Diary from FENS 2014 - Day Two

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Sunday. Second day of the FENS. When the poster session started. It will gather almost 4,000 posters until the end of the congress. And here is my personal top three of this day.

3 – Alessandro Usiello, University of Naples, Italy

Alessandro Usiello’s lab performed extensive studies on the role of D-aspartate in hippocampus, showing how this amino acid can increase NMDAR activity. Increasing D-aspartate levels also allowed reverting the effects of the psychoactive drugs PCP (Angel Dust), which usually reduces NMDAR activity. Moreover, D-aspartate administrations in schizophrenic patients allowed improving the symptoms of the disease. These results gave an important new path in the treatment of schizophrenic disease and shed new light in the general knowledge on D-aspartate functions.

2 – Anna Nobre, University of Oxford, United Kingdom

Anna Nobre gave an exhaustive lesson on the principles and the history of attention studies, an aspect of behavior that is key to any task we commonly perform. Her experiments required the collaboration of volunteers that had to perform specific tasks while being recorded through an external electrode, in order to see their brain activity in different regions. Nobre’s contribution to understanding this mechanisms focused mainly on decoding the biology and physiology of temporal expectation, demonstrating many of the mechanisms we are all able to use in order to improve our responses performances to many tasks.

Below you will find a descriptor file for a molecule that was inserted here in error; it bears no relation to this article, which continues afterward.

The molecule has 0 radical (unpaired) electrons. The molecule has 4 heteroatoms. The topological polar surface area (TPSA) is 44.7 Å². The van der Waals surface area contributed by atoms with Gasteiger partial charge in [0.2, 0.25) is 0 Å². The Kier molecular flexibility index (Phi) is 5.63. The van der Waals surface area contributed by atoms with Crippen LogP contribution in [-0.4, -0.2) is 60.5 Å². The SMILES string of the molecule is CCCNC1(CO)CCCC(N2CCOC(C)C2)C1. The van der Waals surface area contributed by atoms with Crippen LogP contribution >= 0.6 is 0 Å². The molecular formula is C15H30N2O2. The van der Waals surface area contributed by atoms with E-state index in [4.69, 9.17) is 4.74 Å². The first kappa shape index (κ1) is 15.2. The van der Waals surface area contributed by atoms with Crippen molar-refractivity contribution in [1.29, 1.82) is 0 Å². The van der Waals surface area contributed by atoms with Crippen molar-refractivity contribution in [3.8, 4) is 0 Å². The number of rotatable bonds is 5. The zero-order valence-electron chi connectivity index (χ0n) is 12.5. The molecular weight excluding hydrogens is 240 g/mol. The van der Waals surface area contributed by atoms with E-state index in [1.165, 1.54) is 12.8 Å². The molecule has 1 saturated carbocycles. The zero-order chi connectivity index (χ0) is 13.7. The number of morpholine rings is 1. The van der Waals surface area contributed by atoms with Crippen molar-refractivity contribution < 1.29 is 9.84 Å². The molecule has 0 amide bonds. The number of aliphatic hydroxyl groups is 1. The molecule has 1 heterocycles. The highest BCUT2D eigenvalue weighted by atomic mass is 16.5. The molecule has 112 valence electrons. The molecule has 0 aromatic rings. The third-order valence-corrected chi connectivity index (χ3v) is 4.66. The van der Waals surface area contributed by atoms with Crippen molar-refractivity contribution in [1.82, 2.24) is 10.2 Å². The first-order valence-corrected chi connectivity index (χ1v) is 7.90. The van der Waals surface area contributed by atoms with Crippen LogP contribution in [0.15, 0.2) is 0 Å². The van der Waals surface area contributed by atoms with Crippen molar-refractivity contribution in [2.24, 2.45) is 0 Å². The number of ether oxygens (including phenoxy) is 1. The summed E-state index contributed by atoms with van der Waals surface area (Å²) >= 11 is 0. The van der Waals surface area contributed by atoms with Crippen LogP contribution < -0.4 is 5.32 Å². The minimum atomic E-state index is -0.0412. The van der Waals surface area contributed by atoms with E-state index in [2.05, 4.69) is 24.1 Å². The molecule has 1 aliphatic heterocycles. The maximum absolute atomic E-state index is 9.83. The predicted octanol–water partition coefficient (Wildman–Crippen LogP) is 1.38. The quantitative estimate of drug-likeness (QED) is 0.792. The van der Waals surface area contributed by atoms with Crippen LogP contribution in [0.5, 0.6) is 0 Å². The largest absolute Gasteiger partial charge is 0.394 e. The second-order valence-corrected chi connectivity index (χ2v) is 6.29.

1 – Alexander Bonnin, University of Southern California, USA

Alexander Bonnin is investigating the role of fetal programming and development diseases. His lab developed a system that can culture developing mouse embryos maintained inside the placenta: this system also allows controlling the molecules that are being injected in the placenta and reach the embryo. Using this set up, Bonnin’s team studied the integration of Citaloran, a common anti-depressive drug used for pregnancy depression. Such a model is used to study in more detail the pharmacodynamics between placenta and embryonic tissues, in order to improve pharmacology with new molecules designed so that they do not pass the placenta and therefore do not affect the development of the embryo.

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Il convegno “Il ruolo del linguaggio in psicopedagogia e psichiatria: una visione unitaria dal bambino all’adulto”, tenutosi all’Università degli Studi di Milano lo scorso 5 novembre, ha esplorato il linguaggio non solo nella dimensione patologica ma anche nello sviluppo psicopedagogico del bambino e in una visione più generale dell’evoluzione di Homo sapiens. Rivelando così che proprio il linguaggio, anche se non ancora particolarmente considerato nella clinica delle malattie psichiatriche, può diventare uno strumento importante per la diagnosi e per la cura.
Crediti immagine: Public Domain Pictures. Licenza: CC0

Un tempo si parlava di schizofrenia, disturbo bipolare e altre malattie psichiatriche. A dire il vero anche oggi si fa riferimento a queste categorie diagnostiche. Peccato che alla luce degli studi più recenti studi di neuroanatomia funzionale questa nomenclatura non tenga più. Lo spiega Werner Strik, dell’Università di Berna, durante il Convegno “Il ruolo del linguaggio in psicopedagogia e psichiatria: una visione unitaria dal bambino all’adulto”, che si è tenuto all’Università degli Studi di Milano lo scorso 5 novembre.